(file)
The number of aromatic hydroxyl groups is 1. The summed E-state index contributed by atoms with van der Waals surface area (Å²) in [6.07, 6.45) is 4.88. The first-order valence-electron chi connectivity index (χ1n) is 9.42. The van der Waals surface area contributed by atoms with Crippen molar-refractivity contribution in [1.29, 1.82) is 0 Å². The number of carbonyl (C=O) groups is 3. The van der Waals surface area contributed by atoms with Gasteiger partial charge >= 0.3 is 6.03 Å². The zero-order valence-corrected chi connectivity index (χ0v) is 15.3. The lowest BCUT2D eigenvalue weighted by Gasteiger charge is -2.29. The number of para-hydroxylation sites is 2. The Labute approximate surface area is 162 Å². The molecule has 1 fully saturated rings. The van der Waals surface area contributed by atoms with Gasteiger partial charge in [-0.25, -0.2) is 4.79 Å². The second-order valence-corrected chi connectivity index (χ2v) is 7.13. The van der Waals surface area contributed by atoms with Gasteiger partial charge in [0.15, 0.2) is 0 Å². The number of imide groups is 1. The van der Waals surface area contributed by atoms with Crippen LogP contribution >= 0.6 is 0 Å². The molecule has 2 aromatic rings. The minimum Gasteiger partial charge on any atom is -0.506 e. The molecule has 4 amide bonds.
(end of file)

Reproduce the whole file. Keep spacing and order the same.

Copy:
The number of aromatic hydroxyl groups is 1. The summed E-state index contributed by atoms with van der Waals surface area (Å²) in [6.07, 6.45) is 4.88. The first-order valence-electron chi connectivity index (χ1n) is 9.42. The van der Waals surface area contributed by atoms with Crippen molar-refractivity contribution in [1.29, 1.82) is 0 Å². The number of carbonyl (C=O) groups is 3. The van der Waals surface area contributed by atoms with Gasteiger partial charge >= 0.3 is 6.03 Å². The zero-order valence-corrected chi connectivity index (χ0v) is 15.3. The lowest BCUT2D eigenvalue weighted by Gasteiger charge is -2.29. The number of para-hydroxylation sites is 2. The Labute approximate surface area is 162 Å². The molecule has 1 fully saturated rings. The van der Waals surface area contributed by atoms with Gasteiger partial charge in [-0.25, -0.2) is 4.79 Å². The second-order valence-corrected chi connectivity index (χ2v) is 7.13. The van der Waals surface area contributed by atoms with Gasteiger partial charge in [0.15, 0.2) is 0 Å². The number of imide groups is 1. The van der Waals surface area contributed by atoms with Crippen LogP contribution >= 0.6 is 0 Å². The molecule has 2 aromatic rings. The minimum Gasteiger partial charge on any atom is -0.506 e. The molecule has 4 amide bonds.